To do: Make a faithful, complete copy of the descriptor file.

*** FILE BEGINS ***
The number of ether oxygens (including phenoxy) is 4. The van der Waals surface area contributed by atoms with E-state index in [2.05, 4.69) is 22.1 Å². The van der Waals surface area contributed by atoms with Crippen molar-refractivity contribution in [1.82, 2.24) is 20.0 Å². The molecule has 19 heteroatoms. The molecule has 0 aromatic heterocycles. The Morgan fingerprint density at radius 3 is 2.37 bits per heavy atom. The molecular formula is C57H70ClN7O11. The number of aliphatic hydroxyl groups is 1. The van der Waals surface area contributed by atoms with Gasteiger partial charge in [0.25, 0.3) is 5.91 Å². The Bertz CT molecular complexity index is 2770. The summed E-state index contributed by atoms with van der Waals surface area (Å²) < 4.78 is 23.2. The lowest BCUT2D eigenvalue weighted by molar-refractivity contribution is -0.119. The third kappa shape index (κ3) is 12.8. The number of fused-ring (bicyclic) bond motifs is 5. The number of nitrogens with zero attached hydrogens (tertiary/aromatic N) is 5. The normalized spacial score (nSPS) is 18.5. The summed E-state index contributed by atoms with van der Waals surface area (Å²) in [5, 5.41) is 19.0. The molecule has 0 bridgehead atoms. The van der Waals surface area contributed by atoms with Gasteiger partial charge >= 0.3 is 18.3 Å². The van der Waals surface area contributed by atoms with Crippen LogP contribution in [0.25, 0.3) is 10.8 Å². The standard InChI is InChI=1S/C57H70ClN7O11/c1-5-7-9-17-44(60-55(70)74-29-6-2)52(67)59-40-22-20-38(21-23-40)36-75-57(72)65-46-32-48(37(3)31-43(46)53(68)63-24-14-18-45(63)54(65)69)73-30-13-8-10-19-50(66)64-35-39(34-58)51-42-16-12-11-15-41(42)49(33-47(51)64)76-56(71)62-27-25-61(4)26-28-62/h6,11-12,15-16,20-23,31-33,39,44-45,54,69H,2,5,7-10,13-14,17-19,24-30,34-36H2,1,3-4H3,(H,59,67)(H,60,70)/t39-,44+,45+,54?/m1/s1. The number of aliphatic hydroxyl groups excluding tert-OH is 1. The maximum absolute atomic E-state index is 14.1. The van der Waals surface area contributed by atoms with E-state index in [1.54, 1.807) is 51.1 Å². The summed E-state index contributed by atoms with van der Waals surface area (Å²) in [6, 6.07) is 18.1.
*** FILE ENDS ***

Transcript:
The number of ether oxygens (including phenoxy) is 4. The van der Waals surface area contributed by atoms with E-state index in [2.05, 4.69) is 22.1 Å². The van der Waals surface area contributed by atoms with Crippen molar-refractivity contribution in [1.82, 2.24) is 20.0 Å². The molecule has 19 heteroatoms. The molecule has 0 aromatic heterocycles. The Morgan fingerprint density at radius 3 is 2.37 bits per heavy atom. The molecular formula is C57H70ClN7O11. The number of aliphatic hydroxyl groups is 1. The van der Waals surface area contributed by atoms with Gasteiger partial charge in [0.25, 0.3) is 5.91 Å². The Bertz CT molecular complexity index is 2770. The summed E-state index contributed by atoms with van der Waals surface area (Å²) < 4.78 is 23.2. The lowest BCUT2D eigenvalue weighted by molar-refractivity contribution is -0.119. The third kappa shape index (κ3) is 12.8. The number of fused-ring (bicyclic) bond motifs is 5. The number of nitrogens with zero attached hydrogens (tertiary/aromatic N) is 5. The normalized spacial score (nSPS) is 18.5. The summed E-state index contributed by atoms with van der Waals surface area (Å²) in [5, 5.41) is 19.0. The molecule has 0 bridgehead atoms. The van der Waals surface area contributed by atoms with Gasteiger partial charge >= 0.3 is 18.3 Å². The van der Waals surface area contributed by atoms with Crippen LogP contribution in [0.25, 0.3) is 10.8 Å². The standard InChI is InChI=1S/C57H70ClN7O11/c1-5-7-9-17-44(60-55(70)74-29-6-2)52(67)59-40-22-20-38(21-23-40)36-75-57(72)65-46-32-48(37(3)31-43(46)53(68)63-24-14-18-45(63)54(65)69)73-30-13-8-10-19-50(66)64-35-39(34-58)51-42-16-12-11-15-41(42)49(33-47(51)64)76-56(71)62-27-25-61(4)26-28-62/h6,11-12,15-16,20-23,31-33,39,44-45,54,69H,2,5,7-10,13-14,17-19,24-30,34-36H2,1,3-4H3,(H,59,67)(H,60,70)/t39-,44+,45+,54?/m1/s1. The number of aliphatic hydroxyl groups excluding tert-OH is 1. The maximum absolute atomic E-state index is 14.1. The van der Waals surface area contributed by atoms with E-state index in [1.54, 1.807) is 51.1 Å². The summed E-state index contributed by atoms with van der Waals surface area (Å²) in [6, 6.07) is 18.1.